Evans Black Chrome Batter Drum Head

How To Choose Drum Heads

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Replacing your worn out drum heads will restore the sound of drums that have lost their punch. How to Choose Drum Heads is your expert guide to finding the right replacement drum heads to match your music and budget.

By Mike Fitch
Musician's Friend Senior Staff Writer

Improving your drums' sound is often as simple as replacing your old, worn out drum heads. Even if you have just purchased a new drum set, the preinstalled heads are often of inferior quality, and a set of high-quality heads will ensure that your drums sound their best.

Remo 5-Piece Rock ProPack Drum heads

The Remo 5-Piece Rock ProPack offers a wallet-friendly way to upgrade the typical low-quality drum heads found on many starter drum kits.

The heads that go on the top of your drums, the side that you hit, are called batter heads, and the bottom heads are called resonant heads. Drum heads come in single- or two-ply construction. Generally, jazz, light rock, and acoustic players prefer the increased resonance and sustain of one-ply heads, while heavy hitters playing louder rock, funk, or R&B usually prefer the focused sound and durability of heavier double-ply heads.

The drum head's thickness is also important: thinner, single-ply (ply means layer) heads have a sensitive response, with bright, resonant sound and complex overtones. Thicker single-ply heads are more durable and have a higher tuning range with less sustain and more attack than thinner heads. Two-ply heads have a less pronounced attack and quicker decay. Some examples of single-ply heads are Remo Ambassador, Evans G Plus, and Aquarian Studio-X. A few examples of double-ply heads include Evans EC2, Remo Pinstripes, and Aquarian Response 2. Evans' unique two-ply hydraulic drum heads have oil sandwiched between the plies for an extremely dry sound with quick attack and short sustain.

Some batter heads have a black or clear dot affixed to either the top or bottom of the head to muffle excess ring for a more focused, drier sound—an improvement upon the old-school technique of applying a piece of duct tape to dampen the head. Drummers who use brushes will want to stick with heads using dots on the head's underside to avoid snagging the brushes on the dot.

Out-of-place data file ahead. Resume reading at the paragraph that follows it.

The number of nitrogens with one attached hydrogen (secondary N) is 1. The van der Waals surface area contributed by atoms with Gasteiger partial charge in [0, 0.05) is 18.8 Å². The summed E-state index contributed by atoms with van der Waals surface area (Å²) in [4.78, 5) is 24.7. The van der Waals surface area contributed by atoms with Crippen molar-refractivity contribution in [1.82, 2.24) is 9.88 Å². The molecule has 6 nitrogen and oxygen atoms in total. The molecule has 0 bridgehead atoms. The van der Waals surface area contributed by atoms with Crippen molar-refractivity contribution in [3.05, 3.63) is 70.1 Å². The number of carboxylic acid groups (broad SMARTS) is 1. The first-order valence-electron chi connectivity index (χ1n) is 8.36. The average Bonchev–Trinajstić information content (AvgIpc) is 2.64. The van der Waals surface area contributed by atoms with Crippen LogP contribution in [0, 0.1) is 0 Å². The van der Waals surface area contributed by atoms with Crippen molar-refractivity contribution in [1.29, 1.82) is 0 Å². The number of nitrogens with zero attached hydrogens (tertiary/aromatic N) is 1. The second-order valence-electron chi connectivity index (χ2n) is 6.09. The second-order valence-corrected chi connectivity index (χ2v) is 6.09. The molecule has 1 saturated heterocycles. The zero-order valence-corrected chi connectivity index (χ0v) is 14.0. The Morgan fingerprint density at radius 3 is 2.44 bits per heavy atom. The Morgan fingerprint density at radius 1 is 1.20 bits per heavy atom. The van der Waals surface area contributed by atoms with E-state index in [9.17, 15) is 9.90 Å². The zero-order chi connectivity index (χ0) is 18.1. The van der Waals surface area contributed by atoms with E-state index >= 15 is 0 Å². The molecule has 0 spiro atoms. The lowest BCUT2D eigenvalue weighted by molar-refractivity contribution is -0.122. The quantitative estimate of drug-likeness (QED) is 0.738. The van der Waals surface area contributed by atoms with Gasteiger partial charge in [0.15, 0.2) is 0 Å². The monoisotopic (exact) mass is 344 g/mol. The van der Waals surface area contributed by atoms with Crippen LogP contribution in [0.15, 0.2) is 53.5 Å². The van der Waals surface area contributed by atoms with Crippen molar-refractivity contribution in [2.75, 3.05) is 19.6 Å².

Many drum heads are offered in clear or with a white or black coating that gives a subtle muffling effect. Some heads, such as Remo Pinstripes, have internal sound rings embedded around their outer perimeter to control excess ring for deep, wet tone with minimal resonance. Often, jazz drummers put clear heads on the toms and a classic white-coated head on the snare drum, as the texture of a coated snare head sounds better with brushes. The bottom head on the snare drum is known as the snare-side head, a transparent, extrathin head that maximizes response to the snare wires.

Bass drum heads often include some kind of internal dampening system on the batter head to provide a more controlled sound. Some resonant heads, especially those for bass drums, have a ported hole. A ported resonant head is essential when you need to mic your drum in a live or recording environment. The Gibraltar Bass Drum Head Port Hole Cutter allows you to cut a perfect port. Port hole protector rings are also available to prevent your drum head from ripping.

Shop the complete Musician’s Friend selection of Drum Heads.

Drum head technology has evolved tremendously over the years and we are standing by, ready to discuss all your drum gear needs. If you need more advice on what drum heads may be right for you, we encourage you to call our friendly, knowledgeable Gear Heads at (800) 449-9128.

Tags: Acoustic Drums Drum Accessories & Parts Drum Heads

Comments  

# Aaron Breslau 2016-12-25 05:14
Hey so I've been looking for a head for my maple wood piccolo snare drum and I wanted the same one that my school has. I don't know what it is but it says "butter" at the top. Any ideas?
Reply
# Al B 2016-07-11 10:22